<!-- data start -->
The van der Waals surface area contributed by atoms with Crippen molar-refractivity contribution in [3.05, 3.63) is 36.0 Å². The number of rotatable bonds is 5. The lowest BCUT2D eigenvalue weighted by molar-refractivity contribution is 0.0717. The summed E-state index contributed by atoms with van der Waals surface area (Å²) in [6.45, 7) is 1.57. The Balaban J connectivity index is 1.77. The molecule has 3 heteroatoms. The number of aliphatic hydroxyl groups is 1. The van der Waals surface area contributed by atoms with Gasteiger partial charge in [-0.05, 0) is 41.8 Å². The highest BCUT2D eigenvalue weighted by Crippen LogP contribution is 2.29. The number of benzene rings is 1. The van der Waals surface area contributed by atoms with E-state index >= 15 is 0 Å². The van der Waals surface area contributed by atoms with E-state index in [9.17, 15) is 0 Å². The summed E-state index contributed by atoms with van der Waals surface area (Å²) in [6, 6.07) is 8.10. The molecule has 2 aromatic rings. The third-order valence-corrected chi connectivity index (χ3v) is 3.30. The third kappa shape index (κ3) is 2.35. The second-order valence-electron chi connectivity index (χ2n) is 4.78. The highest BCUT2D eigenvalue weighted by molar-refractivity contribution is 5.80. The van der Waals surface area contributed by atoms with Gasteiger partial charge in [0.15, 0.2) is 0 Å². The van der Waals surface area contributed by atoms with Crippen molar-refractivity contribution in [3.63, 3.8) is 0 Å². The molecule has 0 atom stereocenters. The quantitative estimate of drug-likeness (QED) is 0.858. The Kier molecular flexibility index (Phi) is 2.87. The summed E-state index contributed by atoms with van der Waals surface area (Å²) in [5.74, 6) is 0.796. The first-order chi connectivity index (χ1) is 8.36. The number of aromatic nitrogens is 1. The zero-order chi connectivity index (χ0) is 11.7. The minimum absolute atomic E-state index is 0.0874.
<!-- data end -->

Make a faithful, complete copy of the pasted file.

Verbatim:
The van der Waals surface area contributed by atoms with Crippen molar-refractivity contribution in [3.05, 3.63) is 36.0 Å². The number of rotatable bonds is 5. The lowest BCUT2D eigenvalue weighted by molar-refractivity contribution is 0.0717. The summed E-state index contributed by atoms with van der Waals surface area (Å²) in [6.45, 7) is 1.57. The Balaban J connectivity index is 1.77. The molecule has 3 heteroatoms. The number of aliphatic hydroxyl groups is 1. The van der Waals surface area contributed by atoms with Gasteiger partial charge in [-0.05, 0) is 41.8 Å². The highest BCUT2D eigenvalue weighted by Crippen LogP contribution is 2.29. The number of benzene rings is 1. The van der Waals surface area contributed by atoms with E-state index >= 15 is 0 Å². The van der Waals surface area contributed by atoms with E-state index in [9.17, 15) is 0 Å². The summed E-state index contributed by atoms with van der Waals surface area (Å²) in [6, 6.07) is 8.10. The molecule has 2 aromatic rings. The third-order valence-corrected chi connectivity index (χ3v) is 3.30. The third kappa shape index (κ3) is 2.35. The second-order valence-electron chi connectivity index (χ2n) is 4.78. The highest BCUT2D eigenvalue weighted by molar-refractivity contribution is 5.80. The van der Waals surface area contributed by atoms with Gasteiger partial charge in [0.15, 0.2) is 0 Å². The van der Waals surface area contributed by atoms with Crippen molar-refractivity contribution in [3.63, 3.8) is 0 Å². The molecule has 0 atom stereocenters. The quantitative estimate of drug-likeness (QED) is 0.858. The Kier molecular flexibility index (Phi) is 2.87. The summed E-state index contributed by atoms with van der Waals surface area (Å²) in [5.74, 6) is 0.796. The first-order chi connectivity index (χ1) is 8.36. The number of aromatic nitrogens is 1. The zero-order chi connectivity index (χ0) is 11.7. The minimum absolute atomic E-state index is 0.0874.